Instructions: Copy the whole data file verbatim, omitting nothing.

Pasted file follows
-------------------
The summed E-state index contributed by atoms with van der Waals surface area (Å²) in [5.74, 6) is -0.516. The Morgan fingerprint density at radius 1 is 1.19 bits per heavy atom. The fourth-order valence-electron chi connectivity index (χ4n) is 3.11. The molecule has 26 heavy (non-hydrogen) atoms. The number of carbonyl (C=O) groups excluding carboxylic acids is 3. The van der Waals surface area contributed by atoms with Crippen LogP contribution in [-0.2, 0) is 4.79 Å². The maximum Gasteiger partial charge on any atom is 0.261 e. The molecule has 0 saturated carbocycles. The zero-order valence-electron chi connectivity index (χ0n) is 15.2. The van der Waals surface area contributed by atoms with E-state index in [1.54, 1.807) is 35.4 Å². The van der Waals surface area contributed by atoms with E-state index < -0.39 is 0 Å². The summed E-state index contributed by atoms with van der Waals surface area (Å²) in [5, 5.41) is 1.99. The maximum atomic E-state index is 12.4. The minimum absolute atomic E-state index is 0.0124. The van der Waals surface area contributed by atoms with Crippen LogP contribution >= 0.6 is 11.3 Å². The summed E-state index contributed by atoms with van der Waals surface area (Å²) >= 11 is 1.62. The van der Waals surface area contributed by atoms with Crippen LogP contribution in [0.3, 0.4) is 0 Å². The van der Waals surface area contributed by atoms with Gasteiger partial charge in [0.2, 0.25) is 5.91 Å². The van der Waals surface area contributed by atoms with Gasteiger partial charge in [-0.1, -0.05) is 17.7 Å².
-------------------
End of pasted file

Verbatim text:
The summed E-state index contributed by atoms with van der Waals surface area (Å²) in [5.74, 6) is -0.516. The Morgan fingerprint density at radius 1 is 1.19 bits per heavy atom. The fourth-order valence-electron chi connectivity index (χ4n) is 3.11. The molecule has 26 heavy (non-hydrogen) atoms. The number of carbonyl (C=O) groups excluding carboxylic acids is 3. The van der Waals surface area contributed by atoms with Crippen LogP contribution in [-0.2, 0) is 4.79 Å². The maximum Gasteiger partial charge on any atom is 0.261 e. The molecule has 0 saturated carbocycles. The zero-order valence-electron chi connectivity index (χ0n) is 15.2. The van der Waals surface area contributed by atoms with E-state index in [1.54, 1.807) is 35.4 Å². The van der Waals surface area contributed by atoms with E-state index < -0.39 is 0 Å². The summed E-state index contributed by atoms with van der Waals surface area (Å²) in [5, 5.41) is 1.99. The maximum atomic E-state index is 12.4. The minimum absolute atomic E-state index is 0.0124. The van der Waals surface area contributed by atoms with Crippen LogP contribution >= 0.6 is 11.3 Å². The summed E-state index contributed by atoms with van der Waals surface area (Å²) >= 11 is 1.62. The van der Waals surface area contributed by atoms with Crippen LogP contribution in [0.3, 0.4) is 0 Å². The van der Waals surface area contributed by atoms with Gasteiger partial charge in [0.2, 0.25) is 5.91 Å². The van der Waals surface area contributed by atoms with Gasteiger partial charge in [-0.1, -0.05) is 17.7 Å².